I had a need to cut four 16" circles out of plywood today and used it as an
opportunity to try this on a table saw. Worked slick. Made a less elaborate
base for the pivot point as it's not something I would do frequently. The
principle is what I wanted to explore.
Be sure to wear safety glasses if you try it. Obviously since I can still
see to type this I wore mine :-) Lot's of small pieces can and did kick out
from the outside of the blade and table top
What's that? Something on the Internet that's true?!!!
On Mon, 4 May 2009 19:59:52 -0500, in alt.home.repair, "Al"
Hey, no whining. OK, I know it sucks ass at first, but fifteen-twenty years
from now you'll wonder why you ever thought you needed it. And don't forget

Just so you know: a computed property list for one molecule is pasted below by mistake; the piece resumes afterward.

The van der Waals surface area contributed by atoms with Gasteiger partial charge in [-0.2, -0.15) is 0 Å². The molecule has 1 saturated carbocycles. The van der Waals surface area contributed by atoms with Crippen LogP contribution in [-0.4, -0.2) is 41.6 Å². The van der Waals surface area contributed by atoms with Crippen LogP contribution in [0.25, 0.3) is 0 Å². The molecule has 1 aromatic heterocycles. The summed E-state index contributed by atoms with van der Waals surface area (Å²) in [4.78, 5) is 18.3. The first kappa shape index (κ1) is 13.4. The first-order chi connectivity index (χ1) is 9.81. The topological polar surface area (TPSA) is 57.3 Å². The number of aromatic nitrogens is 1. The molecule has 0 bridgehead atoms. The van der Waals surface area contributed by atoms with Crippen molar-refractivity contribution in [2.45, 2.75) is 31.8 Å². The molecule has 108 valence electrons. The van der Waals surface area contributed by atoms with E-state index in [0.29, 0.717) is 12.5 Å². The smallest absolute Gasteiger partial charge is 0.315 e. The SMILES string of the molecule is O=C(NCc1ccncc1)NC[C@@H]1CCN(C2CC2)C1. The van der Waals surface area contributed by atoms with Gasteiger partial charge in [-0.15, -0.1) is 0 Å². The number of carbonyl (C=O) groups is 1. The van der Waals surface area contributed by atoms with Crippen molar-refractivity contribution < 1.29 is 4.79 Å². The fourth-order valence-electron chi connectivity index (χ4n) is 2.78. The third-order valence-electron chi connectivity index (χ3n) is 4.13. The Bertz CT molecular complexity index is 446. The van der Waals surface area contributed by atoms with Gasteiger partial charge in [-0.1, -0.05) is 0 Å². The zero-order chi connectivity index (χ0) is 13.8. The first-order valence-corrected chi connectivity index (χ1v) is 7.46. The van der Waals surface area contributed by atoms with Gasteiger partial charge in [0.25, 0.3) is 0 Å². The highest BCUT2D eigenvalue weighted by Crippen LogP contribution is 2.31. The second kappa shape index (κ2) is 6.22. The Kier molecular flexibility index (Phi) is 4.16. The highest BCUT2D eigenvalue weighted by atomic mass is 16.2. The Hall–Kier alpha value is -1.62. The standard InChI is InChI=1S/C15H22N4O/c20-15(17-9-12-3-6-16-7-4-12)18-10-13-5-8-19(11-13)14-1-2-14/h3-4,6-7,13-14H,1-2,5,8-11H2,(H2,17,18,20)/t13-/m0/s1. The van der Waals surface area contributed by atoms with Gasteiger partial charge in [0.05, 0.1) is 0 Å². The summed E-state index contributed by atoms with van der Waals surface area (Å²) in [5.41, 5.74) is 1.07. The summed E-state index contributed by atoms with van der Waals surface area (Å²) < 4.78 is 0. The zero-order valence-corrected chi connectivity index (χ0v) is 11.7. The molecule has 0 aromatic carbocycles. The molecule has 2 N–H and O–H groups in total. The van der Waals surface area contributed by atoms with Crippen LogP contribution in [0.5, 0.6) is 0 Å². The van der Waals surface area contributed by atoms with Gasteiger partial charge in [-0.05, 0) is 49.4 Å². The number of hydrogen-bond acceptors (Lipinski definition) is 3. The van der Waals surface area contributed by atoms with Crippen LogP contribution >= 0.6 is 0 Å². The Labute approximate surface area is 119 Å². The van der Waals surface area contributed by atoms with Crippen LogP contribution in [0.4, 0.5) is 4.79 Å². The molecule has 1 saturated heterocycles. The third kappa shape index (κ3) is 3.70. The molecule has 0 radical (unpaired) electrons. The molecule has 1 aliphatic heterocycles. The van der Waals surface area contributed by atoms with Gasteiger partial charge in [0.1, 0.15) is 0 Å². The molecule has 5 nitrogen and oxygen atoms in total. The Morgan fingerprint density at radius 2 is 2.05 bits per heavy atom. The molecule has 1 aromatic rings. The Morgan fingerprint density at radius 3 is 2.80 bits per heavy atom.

that now you have an awesome nose-picking gag to freak out little kids
everywhere...personally I get the best squicks with the finger-in-the-eye
srsly though, sympathies and best wishes...welcome to the club....
Due to Usenet spam, emailed replies must pass an intelligence test: if
you want me to read your reply, be sure to include this line of text in
I cu wo 1 " ci cles es erda wi is e od a d i 's di ic l o pe.
(typing without index fingers)
But seriously I did use this method yesterday and the video saved me some
time figuring out a jig. I already had a sliding miter jig so all I needed
to do was add a 1/4" machine screw and drill a hole in each piece to be cut.
They needed a hole anyway. These were 16 1/4" circles and I would not use
this method for anything much smaller than that. At least not without
making/installing some guards.
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